Jesus also made an interesting statement, one we probably know quite well: ‘I will build my church’ (Matthew 16:18). And there is no doubt that He is the faithful One to build according to pattern of the Father. He has been building according to the heavenly pattern, that being the pattern of God Himself, ever since He arrived on the scene. And I’m simply amazed that He asks us to join in, to participate in what He is building.

But again, if we are honest, we can get so caught up in trying to build something that is not according to the pattern, the blueprint, of God. It’s been happening since the Fall. God has been looking to build this one city after His own pattern. But we miss it so many times. We say the church must have this, must do this, must look like this, must be built like this. Yet, such ideas remain far from the design of God.

Thus, for many, church turns into a building, all the programmes during the week, a certain time slot on Sunday, an institution with a hierarchy, another appointment on the weekly schedule, or a social club. And if we look to build as if this city, this thing known as church, were any of these things, well, we are looking at something mirroring the Tower of Babel.

But we build in such ways because we haven’t seen what Abraham saw, what God really showed him. We build with such a wrong focus because we don’t really know how Jesus wants to build. So, we then pick up so and so’s pattern from the church down the street or that mega-church that comes on television every Sunday morning, and we build according to that pattern. Or maybe we read someone’s book about church planting and we rush out the door with a capitalistic mindset to market our idea (or the author’s idea).

I can only imagine such grieves the Spirit of God.

The most interesting thing about it is that we have a high calling, I mean a HUGE calling: to display the manifold wisdom of God to the rulers and authorities in the heavenly places (check out Ephesians 3:10). Read the passage! This is no patty-cake, patty-cake, baker’s man church. This is mind-boggling. An absolutely astounding call!

But most of us still wonder if we will actually get out of bed on Sunday morning to gather with the saints. It’s not as if missing our church’s gathering is some kind of sin. Goodness no! But why would we ever want to really join in on Sunday morning, or a Thursday evening for that matter, if we don’t recognise such a calling? Why wouldn’t we want to live life like we read in Acts 2:42-47 if we don’t understand such a calling?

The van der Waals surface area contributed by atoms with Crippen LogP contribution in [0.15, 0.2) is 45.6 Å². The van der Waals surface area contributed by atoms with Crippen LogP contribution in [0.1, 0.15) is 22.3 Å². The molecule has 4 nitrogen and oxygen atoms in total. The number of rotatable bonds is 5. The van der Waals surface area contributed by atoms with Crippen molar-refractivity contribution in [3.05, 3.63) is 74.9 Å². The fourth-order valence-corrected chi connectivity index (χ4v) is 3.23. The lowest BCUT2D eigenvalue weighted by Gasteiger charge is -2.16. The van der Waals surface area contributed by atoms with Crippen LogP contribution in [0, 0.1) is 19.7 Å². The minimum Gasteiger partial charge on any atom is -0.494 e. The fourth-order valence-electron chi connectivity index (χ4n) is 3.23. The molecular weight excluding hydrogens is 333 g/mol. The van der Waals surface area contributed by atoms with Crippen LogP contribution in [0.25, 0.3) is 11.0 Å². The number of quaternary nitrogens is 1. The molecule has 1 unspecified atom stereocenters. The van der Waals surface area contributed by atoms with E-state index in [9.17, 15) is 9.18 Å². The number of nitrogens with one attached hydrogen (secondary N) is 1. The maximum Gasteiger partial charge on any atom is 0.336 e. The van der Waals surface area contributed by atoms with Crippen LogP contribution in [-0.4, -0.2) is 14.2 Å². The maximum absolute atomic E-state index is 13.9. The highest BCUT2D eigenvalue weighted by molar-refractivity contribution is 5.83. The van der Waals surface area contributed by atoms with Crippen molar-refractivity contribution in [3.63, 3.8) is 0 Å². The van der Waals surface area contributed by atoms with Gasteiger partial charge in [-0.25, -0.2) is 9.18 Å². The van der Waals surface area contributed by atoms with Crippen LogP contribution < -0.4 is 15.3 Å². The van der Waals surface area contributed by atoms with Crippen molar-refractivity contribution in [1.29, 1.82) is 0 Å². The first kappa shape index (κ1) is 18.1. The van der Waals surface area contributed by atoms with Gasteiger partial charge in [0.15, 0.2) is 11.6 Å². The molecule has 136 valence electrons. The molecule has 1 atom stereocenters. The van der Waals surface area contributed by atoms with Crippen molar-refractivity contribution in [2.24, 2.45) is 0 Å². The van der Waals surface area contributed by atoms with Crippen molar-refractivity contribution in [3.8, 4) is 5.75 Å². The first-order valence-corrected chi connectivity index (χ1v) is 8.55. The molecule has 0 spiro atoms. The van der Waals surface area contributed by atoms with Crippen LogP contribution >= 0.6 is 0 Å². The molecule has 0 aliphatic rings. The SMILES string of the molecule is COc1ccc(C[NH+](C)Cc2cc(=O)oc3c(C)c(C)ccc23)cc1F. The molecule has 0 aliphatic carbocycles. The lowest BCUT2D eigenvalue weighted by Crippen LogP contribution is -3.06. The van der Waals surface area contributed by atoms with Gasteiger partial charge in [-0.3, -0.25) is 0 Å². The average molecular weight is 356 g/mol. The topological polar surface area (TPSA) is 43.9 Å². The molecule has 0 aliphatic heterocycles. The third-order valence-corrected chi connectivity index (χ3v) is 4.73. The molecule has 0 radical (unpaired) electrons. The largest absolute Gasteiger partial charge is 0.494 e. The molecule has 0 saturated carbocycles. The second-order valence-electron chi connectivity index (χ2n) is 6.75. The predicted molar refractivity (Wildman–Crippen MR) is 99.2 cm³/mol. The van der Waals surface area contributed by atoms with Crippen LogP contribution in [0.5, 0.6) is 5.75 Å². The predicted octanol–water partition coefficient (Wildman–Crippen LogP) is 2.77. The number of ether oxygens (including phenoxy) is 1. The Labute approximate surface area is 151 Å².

I suppose we haven’t seen what Abraham saw. I suppose we don’t know what Jesus is building. Church continues to remain an appointment that can be cancelled, a social club that we can decide to skip this week, or reduced to one and a half hours on a Sunday morning. So, of course, we could never imagine anything like what we read in the latter verses of Acts 2.

So many times we just aren’t there. We don’t see the blueprint of God and what He meant when He meant church. We don’t understand why Jesus was really willing to get up on that cross and receive the wrath of the Father on our behalf.

Abraham and Jesus saw something, but I’m not sure we have ourselves.

We fall short of building as God builds, thus leaving us short of this magnificent calling that we read about in Ephesians.

Yet, if we could just get a glimpse and see what God really wants to build and, then, build according to that blueprint of God, the rulers and authorities in the heavenly places will look on in awe at the wisdom of God displayed in the church. They will take a step back and say, ‘Wow, God. You are truly wise.’

Sounds lofty, doesn’t it? But you know it starts in the small things – serving, reconciliation with others we’ve been estranged from, brokenness over sin, seeking God in prayer. I quote these words of Hudson Taylor a lot, but let’s hear them a gain: Little things are little things, but faithfulness in little things are big things.

It doesn’t start with the next vision for revival in Manhattan or Chicago or Los Angeles. I will greatly welcome those if they come. But it starts by simply seeing what God is building, what His blueprint is, not someone else’s. And we get this blueprint by starting in Scripture, not in the books and videos being released with the latest Christian trends. I want church as Jesus meant it, not the iPad version.

So, what are we building? Or, better yet, how are we building?

I hunger to have the vision Abraham had. I’m hungry to see the blueprint of what Jesus meant when He meant church, what Jesus gave His life for. And then I want to live it out with grace and passion and full life and compassion.

Help us, Jesus.

You can also listen to my message from this past Sunday by downloading it from Cornerstone’s podcast or from iTunes. You can also click on the icon in this blog article below.

Read the next article, which builds on these thoughts here.